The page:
11th course. We then had Kokotxa Sezchuan: bacalao kokotxas (jowl of the fish) with duck tongue. The kokotxas were roasted and served over a cod brandade. The sauce was thick and very tasty, containing veal jus, sezchuan pepper, black bean puree, and cod tripe. A slice of avocado was served on the side. Excellent.
12th course. Next we had spinach cannelloni. There was no dough. Spinach was stuffed with spider crab, beer mousse, and tomatillo, and topped with hibiscus flowers and spider crab chips. This dish was served with a side dish of “quisquilla” or baby prawns, which turned out to be firm, excellent Galician “camarones,” wrapped in algues and sitting on beer foam. I found this dish a bit too crowded, but the slight bitterness due to the malted barley taste actually worked. The best pairing for this dish may have been a glass of matching beer.
13th course. We then had baby squid cooked in flames in a wok with shaved black truffles. This dish was of outstanding quality and cooking technique. The sauce was excellent too: sweet onion puree, yuzu and hot pepper. Memorable.
14th course. Next we had salmonetes (rouget, triglia, tekir). I think it was rock rouget as I am very familiar with this fish, and it is one of my favorites. You have to consume them very fresh. These were very fresh and barely cooked, served with white asparagus braised in “bitter sheep’s milk,” tomatoes, capers, and some micro greens. I also tasted some browned butter, which goes very well with rouget. It was not among the most memorable rouget dishes of my eating career, but a very very good one, with excellent quality ingredients. The white asparagus, in particular, were excellent.
15th course. The next dish was rape (monkfish-lotte-fener baligi) express glazed, that is, glazed in the wok for only a few seconds to sear in all the juices without losing them. I believe it was glazed with miso and sake. The sauce was prepared from the head of the fish and various sweet spices. The dish was served with baby leeks, purple potatoes and arugula, with some pulverized pepper on the side. Memorable.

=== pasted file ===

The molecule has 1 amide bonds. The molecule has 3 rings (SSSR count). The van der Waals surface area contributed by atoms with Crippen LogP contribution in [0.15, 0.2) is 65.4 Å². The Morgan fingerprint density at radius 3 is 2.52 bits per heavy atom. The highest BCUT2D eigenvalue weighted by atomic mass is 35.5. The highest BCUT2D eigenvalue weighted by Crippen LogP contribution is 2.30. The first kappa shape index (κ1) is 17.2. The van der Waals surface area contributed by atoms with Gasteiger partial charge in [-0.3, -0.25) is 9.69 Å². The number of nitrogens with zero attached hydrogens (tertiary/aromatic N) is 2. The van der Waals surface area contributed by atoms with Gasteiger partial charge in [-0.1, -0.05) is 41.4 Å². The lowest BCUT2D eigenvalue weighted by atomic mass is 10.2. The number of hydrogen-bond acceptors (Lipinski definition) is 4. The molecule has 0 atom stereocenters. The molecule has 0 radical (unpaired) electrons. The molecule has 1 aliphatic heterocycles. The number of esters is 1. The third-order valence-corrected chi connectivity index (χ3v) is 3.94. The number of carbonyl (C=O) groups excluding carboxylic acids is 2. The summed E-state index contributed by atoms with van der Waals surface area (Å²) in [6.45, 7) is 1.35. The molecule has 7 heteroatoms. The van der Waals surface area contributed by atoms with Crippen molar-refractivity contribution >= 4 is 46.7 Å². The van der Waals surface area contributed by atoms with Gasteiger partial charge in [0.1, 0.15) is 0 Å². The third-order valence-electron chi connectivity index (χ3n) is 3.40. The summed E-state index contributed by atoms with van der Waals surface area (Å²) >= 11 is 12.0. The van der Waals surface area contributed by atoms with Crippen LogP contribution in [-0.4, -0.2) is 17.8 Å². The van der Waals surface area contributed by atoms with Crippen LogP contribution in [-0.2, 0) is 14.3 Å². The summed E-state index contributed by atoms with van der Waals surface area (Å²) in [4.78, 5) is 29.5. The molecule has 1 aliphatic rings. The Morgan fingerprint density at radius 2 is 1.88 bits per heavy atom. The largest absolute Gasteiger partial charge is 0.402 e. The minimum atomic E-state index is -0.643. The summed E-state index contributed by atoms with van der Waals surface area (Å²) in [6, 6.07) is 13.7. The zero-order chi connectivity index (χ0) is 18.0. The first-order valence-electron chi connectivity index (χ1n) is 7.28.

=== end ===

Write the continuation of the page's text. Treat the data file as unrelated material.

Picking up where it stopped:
16th course. The last savory dish was black cod. The sauce was wild boar civet. It was served with wild strawberries, lily bulbs, and chipotle chile. This dish is a candidate for my top 10 list in the last two years or so. A classic!
1st Dessert. First, we had milk curd, marshmellow foam, and galanga root sorbet.
2nd Dessert. Second, we had white chocolate mousse, green apple and celery sorbet, black olive puree and caramel.
Both desserts were good, but not memorable.
1. Champange Selosse VO. (I recommend at least one bottle of champagne throughout the meal.)
2. 2007 Keller Riesling-Rheinheser. Kirschpiel. I had this for the first time. This is a very good match with many dishes due to the wine’s rich acidity and mineral profile.
3. 2008 Miguel Gelabert. Mallorca. This is a rich and onctous New World style Chardonnay. It did go fine with dishes number 10 and 11.
4. 2010 Pena Caballera from Bodegas Mananones in Madrid provence. This is a fruity and balanced Grenache (garnacha) and a fine match with the last two dishes.
5. Manzanilla sherry.
Ideally David should offer a wine matching program consisting of sherry, sake, beer, champagne, old world Riesling and Gruner Veltiner, and some creative choices depending on the course. This is a much easier cuisine to match with alcoholic drinks, than, say Adria followers’ cooking. A perfect matching program would be a challenge, but it should pay off. Personally I was lucky because both Pedro and Rogelio are clients of the restaurants and wine lovers, so they chose very appropriate wines which enhanced our overall enjoyment.
EVALUATION: 18/20 (The equivalent of Michelin three stars.)